Wednesday, January 28, 2009

Nicolae Moldoveanu

Nicolae Moldoveanu went to be with the Lord in 2007.

Snippets from his personal autobiography -

Life continued on. 1959 was a year when my life was split in two – my life as well as the life of my family.

Daniela was five years old. The work of the Lord needed men who were tested. Gold and silver are purified through the fire of the furnace (Prov. 17:3, 27:21). In July I was arrested. Dorz was arrested earlier, in the month of March. It was a Monday morning and I was sitting at the table with my morning tea. Two officers of the secret police came to search the house. They confiscated all of the books of music (a large suitcase and briefcase). They took our first draft of Songs of the Bible. The investigation was five months long and took place with the secret police in Cluj. I was charged with art. 209 from the penal code: Working against the social order. The crime for which I was convicted was that I composed songs and psalms from which I’d made “propaganda”, this being “extremely grave”. Those in power then had all things under control except for the power of faith. They were unable to control the spirit of man. This made it difficult to introduce communist ideology and atheism.

I was unable to eat breakfast the morning that they came to arrest me and so I left home hungry. I asked that I be allowed to pray with my wife before I left. They allowed me to do this, but the door was left ajar so that they could hear. This is how we separated! I didn’t have clothes with me. My wife forgot, due to the shock she suffered, to put some food in a package for me. I was taken and presented to the commander of the secret police; all of the police had been called to the office. Before this time, the secret police had requested that I collaborate with them, that I serve them. I refused to do this. Now they said to me, “You didn’t want to help us, now you won’t find mercy, understanding or patience here! Take him and put him in the cell.” After I arrived in the cell, the sky covered in clouds and it started to rain torrentially. I prayed to the Lord and I thanked Him for the grace that He had given me to suffer for Him. After about an hour, another inmate asked me why I’d been arrested. “For my faith” I answered. “For your faith?!” He was amazed. “Oh, they’re going to let you go.” I asked him why he’d been arrested. “Because they found some gold coins at my house,” he said. They let him go soon afterwards and I never saw him again.

I sat on the bed and I prayed to the Lord. All of the sudden, a guard flew into the cell, furious, and grabbed me asking why I was sitting on the bed. “Why haven’t you read the rules?” he asked. He told me to stand. I stood there until the evening crying for joy because I had the grace to suffer for His name’s sake. I was hungry because I’d not eaten since the day before, but I wasn’t given food in prison on my first day because I had yet to be numbered among the prisoners. The next day, I had been rushed and I didn’t have an opportunity to eat because a guard came and took me. “Come with me! Take out your shoelaces! Don’t say anything!” – he demanded. Then he asked for my handkerchief with which he blindfolded me. I got in the car in which there were already two men. I was taken to Brasov. I still hadn’t eaten anything. We were each taken into different cells and I was at interrogated until the evening. That evening I arrived in a cell where there were three men standing with their backs toward the entrance into the cell. This was the rule when someone entered the cell. After the door was closed, they turned around and asked why I was imprisoned. I told them the reason. One was a lawyer from an opposing political party, the second had been arrested for participating in a meeting of the Legionnaires, and the last – a young man – had tried to cross the border and leave the country.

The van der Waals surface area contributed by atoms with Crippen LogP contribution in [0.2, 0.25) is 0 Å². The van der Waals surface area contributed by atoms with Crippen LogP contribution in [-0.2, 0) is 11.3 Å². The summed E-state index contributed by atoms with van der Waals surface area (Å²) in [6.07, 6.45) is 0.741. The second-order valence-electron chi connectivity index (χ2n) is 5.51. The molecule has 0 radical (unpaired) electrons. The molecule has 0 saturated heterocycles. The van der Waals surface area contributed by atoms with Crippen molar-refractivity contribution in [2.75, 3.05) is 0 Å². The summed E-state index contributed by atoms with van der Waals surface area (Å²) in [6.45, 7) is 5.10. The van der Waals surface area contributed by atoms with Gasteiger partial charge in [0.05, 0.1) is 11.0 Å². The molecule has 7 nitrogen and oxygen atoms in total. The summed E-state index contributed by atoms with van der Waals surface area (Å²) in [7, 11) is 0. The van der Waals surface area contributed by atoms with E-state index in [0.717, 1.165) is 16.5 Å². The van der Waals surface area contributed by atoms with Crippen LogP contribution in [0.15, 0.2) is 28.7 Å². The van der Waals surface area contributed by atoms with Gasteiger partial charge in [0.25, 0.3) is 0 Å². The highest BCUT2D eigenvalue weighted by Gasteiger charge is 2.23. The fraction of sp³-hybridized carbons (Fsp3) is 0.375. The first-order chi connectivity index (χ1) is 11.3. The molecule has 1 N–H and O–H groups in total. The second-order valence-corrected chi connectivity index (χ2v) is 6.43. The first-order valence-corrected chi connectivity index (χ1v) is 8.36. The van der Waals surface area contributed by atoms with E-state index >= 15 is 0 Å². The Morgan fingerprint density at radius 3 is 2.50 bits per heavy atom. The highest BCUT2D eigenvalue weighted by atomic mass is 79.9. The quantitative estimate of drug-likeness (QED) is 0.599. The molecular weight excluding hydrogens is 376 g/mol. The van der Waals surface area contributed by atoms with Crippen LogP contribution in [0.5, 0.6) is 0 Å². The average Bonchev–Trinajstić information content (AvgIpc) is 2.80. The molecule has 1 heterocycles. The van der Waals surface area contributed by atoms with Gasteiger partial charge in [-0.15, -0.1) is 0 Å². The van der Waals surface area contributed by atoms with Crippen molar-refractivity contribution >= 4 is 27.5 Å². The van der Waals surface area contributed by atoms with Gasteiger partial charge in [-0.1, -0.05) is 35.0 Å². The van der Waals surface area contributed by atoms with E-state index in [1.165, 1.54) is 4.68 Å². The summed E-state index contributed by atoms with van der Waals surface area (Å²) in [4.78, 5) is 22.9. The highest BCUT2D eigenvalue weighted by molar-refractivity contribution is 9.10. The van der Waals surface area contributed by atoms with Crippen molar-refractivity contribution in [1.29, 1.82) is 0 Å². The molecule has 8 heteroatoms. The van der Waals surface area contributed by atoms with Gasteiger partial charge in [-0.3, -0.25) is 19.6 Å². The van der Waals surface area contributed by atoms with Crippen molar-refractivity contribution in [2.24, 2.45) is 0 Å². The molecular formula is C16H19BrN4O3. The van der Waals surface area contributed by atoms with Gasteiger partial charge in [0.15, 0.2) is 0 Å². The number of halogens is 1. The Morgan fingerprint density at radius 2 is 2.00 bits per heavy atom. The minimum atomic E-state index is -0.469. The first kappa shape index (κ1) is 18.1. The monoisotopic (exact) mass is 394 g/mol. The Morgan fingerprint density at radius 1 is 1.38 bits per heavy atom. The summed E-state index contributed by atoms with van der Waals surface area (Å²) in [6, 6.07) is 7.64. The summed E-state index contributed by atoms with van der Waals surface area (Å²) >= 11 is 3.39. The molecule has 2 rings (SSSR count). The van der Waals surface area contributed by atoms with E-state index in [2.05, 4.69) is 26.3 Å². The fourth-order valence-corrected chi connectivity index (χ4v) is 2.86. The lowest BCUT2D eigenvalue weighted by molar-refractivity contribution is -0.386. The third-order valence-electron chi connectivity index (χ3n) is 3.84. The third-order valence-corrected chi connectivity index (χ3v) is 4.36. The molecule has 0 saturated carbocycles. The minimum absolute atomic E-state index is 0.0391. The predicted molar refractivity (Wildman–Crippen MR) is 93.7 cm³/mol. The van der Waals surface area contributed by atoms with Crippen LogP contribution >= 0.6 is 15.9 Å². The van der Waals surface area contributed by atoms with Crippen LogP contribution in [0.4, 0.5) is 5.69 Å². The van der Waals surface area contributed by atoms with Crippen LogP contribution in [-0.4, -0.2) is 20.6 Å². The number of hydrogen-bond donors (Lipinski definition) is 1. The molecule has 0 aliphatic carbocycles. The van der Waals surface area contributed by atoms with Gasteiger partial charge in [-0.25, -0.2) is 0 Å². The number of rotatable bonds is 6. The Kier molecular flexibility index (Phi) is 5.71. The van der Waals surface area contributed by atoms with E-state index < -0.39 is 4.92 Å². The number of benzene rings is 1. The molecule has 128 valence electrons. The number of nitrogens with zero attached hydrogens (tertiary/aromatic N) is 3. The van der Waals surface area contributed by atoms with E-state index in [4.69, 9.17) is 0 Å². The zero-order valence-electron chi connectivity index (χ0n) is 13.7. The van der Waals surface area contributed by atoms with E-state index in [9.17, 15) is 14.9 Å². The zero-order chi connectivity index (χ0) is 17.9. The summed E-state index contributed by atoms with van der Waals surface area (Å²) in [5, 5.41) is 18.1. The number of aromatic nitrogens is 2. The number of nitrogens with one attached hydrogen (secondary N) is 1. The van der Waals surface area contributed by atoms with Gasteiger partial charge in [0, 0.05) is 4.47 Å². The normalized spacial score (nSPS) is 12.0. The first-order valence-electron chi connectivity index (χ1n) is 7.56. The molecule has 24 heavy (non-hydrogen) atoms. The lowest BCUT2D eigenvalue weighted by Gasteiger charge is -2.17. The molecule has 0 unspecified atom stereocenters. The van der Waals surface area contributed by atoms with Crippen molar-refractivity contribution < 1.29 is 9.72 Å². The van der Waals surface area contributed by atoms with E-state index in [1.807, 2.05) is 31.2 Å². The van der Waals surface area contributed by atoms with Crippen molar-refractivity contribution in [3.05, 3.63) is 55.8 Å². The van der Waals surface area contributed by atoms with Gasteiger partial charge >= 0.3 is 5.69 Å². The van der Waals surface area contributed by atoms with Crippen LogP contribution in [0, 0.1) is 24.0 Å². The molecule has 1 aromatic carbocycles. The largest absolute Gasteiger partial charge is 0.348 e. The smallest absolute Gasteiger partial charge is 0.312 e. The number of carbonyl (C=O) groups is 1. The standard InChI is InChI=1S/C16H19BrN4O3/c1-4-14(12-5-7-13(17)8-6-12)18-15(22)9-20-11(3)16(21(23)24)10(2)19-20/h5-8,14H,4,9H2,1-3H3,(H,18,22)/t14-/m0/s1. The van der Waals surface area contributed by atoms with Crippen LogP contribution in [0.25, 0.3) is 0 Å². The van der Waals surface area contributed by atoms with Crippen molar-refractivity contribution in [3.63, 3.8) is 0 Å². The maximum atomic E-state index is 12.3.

In the month of April they called me and told me to pack my bags. It was raining. I was taken into another cellblock. In the first room, there was a light on and two civilians at a desk. I told them who I was. They asked what sentence I’d received. I told them twelve years. “What for?” they said. “For faith.” “For faith?! Here we don’t sentence people for their faith. How many years of your sentence have you served?” “Five.” “Look, the party and the government acquit you of the rest of your sentence, but don’t continue to do what you’ve done in the past or we’ll bring you right back here.” I said, “Well you know, I’m just as I was five years ago. I haven’t changed. Rather than me having to come back and start all over again with interrogations, it’s better for me just to stay here and not leave.” “Forget it. Take your bags and leave.” My clothes were very wrinkled. I met Brother Chisu from Cluj in the waiting room for those who were leaving the prison. He ironed my clothes and the brim of my hat and I left for home. We were talking about how we would get home because we didn’t have any money to get from the train station to our homes. A baron with whom I’d been a cellmate gave me some money. I changed it and called my neighbor to see how everyone was doing at my house. Everyone was waiting for me. It was a wonderful homecoming!